“Grey is a Colour, Gray is Color”
November 24th, 2012 to January 19th, 2013
Galerie Nicolas Robert is pleased to present a solo exhibition by Montréal-based artist Lorna Bauer, from November 24th, 2012, to January 19th, 2012. Bauer took part of the Second edition of the Triennale du Musée d’Art Contemporain de Montréal last year. The vernissage will be held on November 24th, 2012, at 3:00 p.m. in the presence of the artist.
The photographs presented in Grey is a Colour, Gray is a Color were produced in the framework of a residency in New York during the winter/spring of 2012. The exhibition could be described as an anchoring point within a larger body of works devoted to the obsolescence of the North American textile industry. In Bauer’s previous work, she has investigated the tension between the perception of images – still or moving – and the contingency of an event that these (or those) images attempted to record. At first glance, the present body of photographs could signal a break in her way of working, manifesting a newfound interest in the stylistic conventions of street photography. However, Bauer does not attempt to foreground a particular thematic cluster, nor tap into the phenomenology of nineteenth or early twentieth century urban experiencesuch as the overused and melancholic (and invariably male-dominated) trope of the Flaneur. Conversely, she avoids the historical trope of topographical imaging that follows the representation of industrial decay. Aiming the lens on the partially disused storefronts in the textile district of New York, she sets forward to renew ground to investigate once again the tension between the construction of the image and its often pieced-together perception. Formal attributes of the subject at hand (the way things are put together for the viewer or passerby) are the main concern in this exhibition. Thus the display window is chosen because it itself duplicates the photographic picture frame. In these photographs, Bauer also multiplies analogies between the fabric pattern flattened on a pane of glass and the painterly surfaces of say a canvas while simultaneously highlighting the ubiquitous use of digital flatbed scanners in image production. Adding to this, a great attention has been invested in the placement of the images to foreground the relationship between the architectural enclosure of the gallery and its counterpart of the retail-shopping district.
Vilém Flusser devoted part of his book Towards a Philosophy of Photography (1983) to the cultural automatisms that distinguishes the black and white and color ontology of lens-based imagery. Because the shades of gray in the representation of a thing or a space create a sense of uniformity, Flusser emphasized that the world restored in black and white is primarily experienced as a set of discrete encoded data. By contrast, the color image provides an illusion that seemingly fits better with the organic and fragmentary quality of human vision. However, according to Flusser, this mimetic feature depends on the assumption of arbitrary equivalence between the perceived world and its analogue representation. For instance, the photographed green of leaves or the red of a fabric swatch are the result of matching precisely the exposure time of a negative during the shooting process and a set of chemical equations when the image is fixated onto a light-sensitive surface.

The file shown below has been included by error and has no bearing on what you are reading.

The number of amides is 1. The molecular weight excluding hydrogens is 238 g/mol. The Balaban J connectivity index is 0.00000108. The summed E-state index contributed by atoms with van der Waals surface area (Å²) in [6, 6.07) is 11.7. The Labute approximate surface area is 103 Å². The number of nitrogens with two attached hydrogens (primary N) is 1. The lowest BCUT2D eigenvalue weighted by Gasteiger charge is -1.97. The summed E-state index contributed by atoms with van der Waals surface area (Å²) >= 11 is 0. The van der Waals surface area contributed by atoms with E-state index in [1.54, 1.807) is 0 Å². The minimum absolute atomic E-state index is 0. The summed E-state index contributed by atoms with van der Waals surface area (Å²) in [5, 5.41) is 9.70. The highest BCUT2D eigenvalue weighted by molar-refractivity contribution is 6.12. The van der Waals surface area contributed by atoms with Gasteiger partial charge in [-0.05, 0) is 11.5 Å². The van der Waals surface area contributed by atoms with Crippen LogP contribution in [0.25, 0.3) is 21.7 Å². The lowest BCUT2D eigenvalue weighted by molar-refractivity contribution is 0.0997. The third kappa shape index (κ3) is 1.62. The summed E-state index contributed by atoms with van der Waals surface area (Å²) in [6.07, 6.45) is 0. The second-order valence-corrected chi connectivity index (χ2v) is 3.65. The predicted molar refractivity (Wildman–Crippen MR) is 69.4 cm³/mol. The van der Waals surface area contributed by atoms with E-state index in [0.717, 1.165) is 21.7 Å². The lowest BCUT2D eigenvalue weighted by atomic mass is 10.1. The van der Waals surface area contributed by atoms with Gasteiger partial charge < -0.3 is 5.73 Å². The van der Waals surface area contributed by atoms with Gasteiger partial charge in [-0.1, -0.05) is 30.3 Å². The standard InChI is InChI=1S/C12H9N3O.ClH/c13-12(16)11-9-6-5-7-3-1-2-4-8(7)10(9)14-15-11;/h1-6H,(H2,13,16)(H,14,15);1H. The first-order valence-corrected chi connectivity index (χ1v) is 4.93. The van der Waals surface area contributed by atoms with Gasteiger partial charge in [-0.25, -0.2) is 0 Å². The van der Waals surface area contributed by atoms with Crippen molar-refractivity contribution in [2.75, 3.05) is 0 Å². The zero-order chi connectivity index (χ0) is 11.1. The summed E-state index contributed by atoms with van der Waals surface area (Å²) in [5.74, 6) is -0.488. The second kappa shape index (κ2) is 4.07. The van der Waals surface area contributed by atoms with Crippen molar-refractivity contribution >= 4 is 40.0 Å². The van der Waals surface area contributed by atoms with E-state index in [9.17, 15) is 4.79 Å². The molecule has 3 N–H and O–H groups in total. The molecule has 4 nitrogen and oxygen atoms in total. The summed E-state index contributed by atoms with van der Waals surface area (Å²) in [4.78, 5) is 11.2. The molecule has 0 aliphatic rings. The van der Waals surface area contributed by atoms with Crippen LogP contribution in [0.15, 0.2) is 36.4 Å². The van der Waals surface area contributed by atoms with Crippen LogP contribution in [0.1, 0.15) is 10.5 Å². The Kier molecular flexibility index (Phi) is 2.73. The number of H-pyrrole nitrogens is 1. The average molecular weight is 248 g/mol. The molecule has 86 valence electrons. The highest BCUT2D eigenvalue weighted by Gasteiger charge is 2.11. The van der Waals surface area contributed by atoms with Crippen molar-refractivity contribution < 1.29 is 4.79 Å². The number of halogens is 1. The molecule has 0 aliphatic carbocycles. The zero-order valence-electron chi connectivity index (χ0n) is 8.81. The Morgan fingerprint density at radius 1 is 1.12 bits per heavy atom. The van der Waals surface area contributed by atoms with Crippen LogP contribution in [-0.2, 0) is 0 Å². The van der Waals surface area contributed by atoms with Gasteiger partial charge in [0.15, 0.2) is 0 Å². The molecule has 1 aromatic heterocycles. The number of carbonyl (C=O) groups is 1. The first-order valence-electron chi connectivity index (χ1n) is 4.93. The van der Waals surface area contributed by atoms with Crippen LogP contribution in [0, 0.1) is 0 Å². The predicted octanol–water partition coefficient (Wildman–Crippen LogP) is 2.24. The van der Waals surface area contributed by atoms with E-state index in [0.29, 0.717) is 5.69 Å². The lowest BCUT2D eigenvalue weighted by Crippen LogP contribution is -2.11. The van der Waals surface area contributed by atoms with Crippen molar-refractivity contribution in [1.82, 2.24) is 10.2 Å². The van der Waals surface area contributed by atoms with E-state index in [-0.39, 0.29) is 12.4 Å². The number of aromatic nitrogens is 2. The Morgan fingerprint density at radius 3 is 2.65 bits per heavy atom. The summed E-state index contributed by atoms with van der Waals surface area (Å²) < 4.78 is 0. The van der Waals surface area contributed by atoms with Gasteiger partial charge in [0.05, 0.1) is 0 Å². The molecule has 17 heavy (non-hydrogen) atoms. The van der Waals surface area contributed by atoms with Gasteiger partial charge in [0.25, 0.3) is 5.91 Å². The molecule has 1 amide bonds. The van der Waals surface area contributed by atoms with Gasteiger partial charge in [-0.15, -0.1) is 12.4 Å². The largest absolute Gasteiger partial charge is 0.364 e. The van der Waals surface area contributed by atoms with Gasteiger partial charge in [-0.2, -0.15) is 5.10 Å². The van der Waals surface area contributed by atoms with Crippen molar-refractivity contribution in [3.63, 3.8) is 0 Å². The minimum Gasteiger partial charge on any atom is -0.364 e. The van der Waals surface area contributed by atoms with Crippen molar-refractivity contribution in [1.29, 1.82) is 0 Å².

In the piece Bracket Bauer has juxtaposed three versions of the same image under differing exposure levels (under-exposed, correctly exposed, and over-exposed), this series reveals the process of mathematical encoding described by Flusser. However, the analysis provided by the philosopher is entrenched in a purely technological dimension, and neglects the human affects embedded in an image, which in contrast lies at the heart of Bauer’s practice. In a similar but different series Bauer displays three iterations of an image of a storefront entirely covered with grey paint. This image is repeated throughout the show, again using the process of bracketing as its content. With this work there emerges for the viewer not only a meditation on the technical competencies required to produce a photograph but, as well, a philosophical questioning around differences, repetitions and the slipperiness of perception. The blank grey painted shop front depicted most likely doesn’t exist at the moment of writing these lines, or at the very least has been radically transformed. Besides the indexical rubric of the photographic – Roland Barthes’s “it has been” – conveyed by this image, the façade becomes a kind of blind area, fossilized, or unable to “return” the gaze. Bauer’s work stems from an investigation of the most abstract features of the photographic process. Nevertheless, this new cycle generates metaphors, because the experience of the real always necessitates filling in a gap. These images seem to indicate that there routinely lies a negotiation between what appears and what disappears as a given entity in our relationship to the concrete world of materials and scenes. The void (and absence of meaning) forms the material core of the visible.
(Reworked excepts of a text by Vincent Bonin available on demand at the gallery)